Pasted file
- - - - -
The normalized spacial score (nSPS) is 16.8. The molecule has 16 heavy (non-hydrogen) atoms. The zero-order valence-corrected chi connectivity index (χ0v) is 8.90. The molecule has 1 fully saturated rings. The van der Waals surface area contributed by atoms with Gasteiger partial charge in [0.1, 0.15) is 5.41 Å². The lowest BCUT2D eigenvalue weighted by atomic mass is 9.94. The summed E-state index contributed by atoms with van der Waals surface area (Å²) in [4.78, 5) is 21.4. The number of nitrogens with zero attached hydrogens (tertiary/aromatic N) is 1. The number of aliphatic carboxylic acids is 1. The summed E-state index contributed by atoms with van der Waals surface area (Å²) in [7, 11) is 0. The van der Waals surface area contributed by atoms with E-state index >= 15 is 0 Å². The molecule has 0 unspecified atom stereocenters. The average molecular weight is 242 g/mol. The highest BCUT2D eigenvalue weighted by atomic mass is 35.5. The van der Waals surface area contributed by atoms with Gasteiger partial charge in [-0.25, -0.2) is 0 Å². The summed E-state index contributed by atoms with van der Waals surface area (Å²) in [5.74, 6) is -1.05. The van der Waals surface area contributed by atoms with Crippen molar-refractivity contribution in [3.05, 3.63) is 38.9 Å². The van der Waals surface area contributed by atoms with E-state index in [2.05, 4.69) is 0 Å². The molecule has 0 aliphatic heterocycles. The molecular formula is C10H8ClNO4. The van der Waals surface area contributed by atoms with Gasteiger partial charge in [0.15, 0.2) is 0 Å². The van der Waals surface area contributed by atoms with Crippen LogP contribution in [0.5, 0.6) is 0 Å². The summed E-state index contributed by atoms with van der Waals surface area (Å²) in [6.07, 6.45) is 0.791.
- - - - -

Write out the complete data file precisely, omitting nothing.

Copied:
The normalized spacial score (nSPS) is 16.8. The molecule has 16 heavy (non-hydrogen) atoms. The zero-order valence-corrected chi connectivity index (χ0v) is 8.90. The molecule has 1 fully saturated rings. The van der Waals surface area contributed by atoms with Gasteiger partial charge in [0.1, 0.15) is 5.41 Å². The lowest BCUT2D eigenvalue weighted by atomic mass is 9.94. The summed E-state index contributed by atoms with van der Waals surface area (Å²) in [4.78, 5) is 21.4. The number of nitrogens with zero attached hydrogens (tertiary/aromatic N) is 1. The number of aliphatic carboxylic acids is 1. The summed E-state index contributed by atoms with van der Waals surface area (Å²) in [7, 11) is 0. The van der Waals surface area contributed by atoms with E-state index >= 15 is 0 Å². The molecule has 0 unspecified atom stereocenters. The average molecular weight is 242 g/mol. The highest BCUT2D eigenvalue weighted by atomic mass is 35.5. The van der Waals surface area contributed by atoms with Gasteiger partial charge in [-0.25, -0.2) is 0 Å². The summed E-state index contributed by atoms with van der Waals surface area (Å²) in [5.74, 6) is -1.05. The van der Waals surface area contributed by atoms with Crippen molar-refractivity contribution in [3.05, 3.63) is 38.9 Å². The van der Waals surface area contributed by atoms with E-state index in [2.05, 4.69) is 0 Å². The molecule has 0 aliphatic heterocycles. The molecular formula is C10H8ClNO4. The van der Waals surface area contributed by atoms with Gasteiger partial charge in [0.15, 0.2) is 0 Å². The van der Waals surface area contributed by atoms with Crippen LogP contribution in [0.5, 0.6) is 0 Å². The summed E-state index contributed by atoms with van der Waals surface area (Å²) in [6.07, 6.45) is 0.791.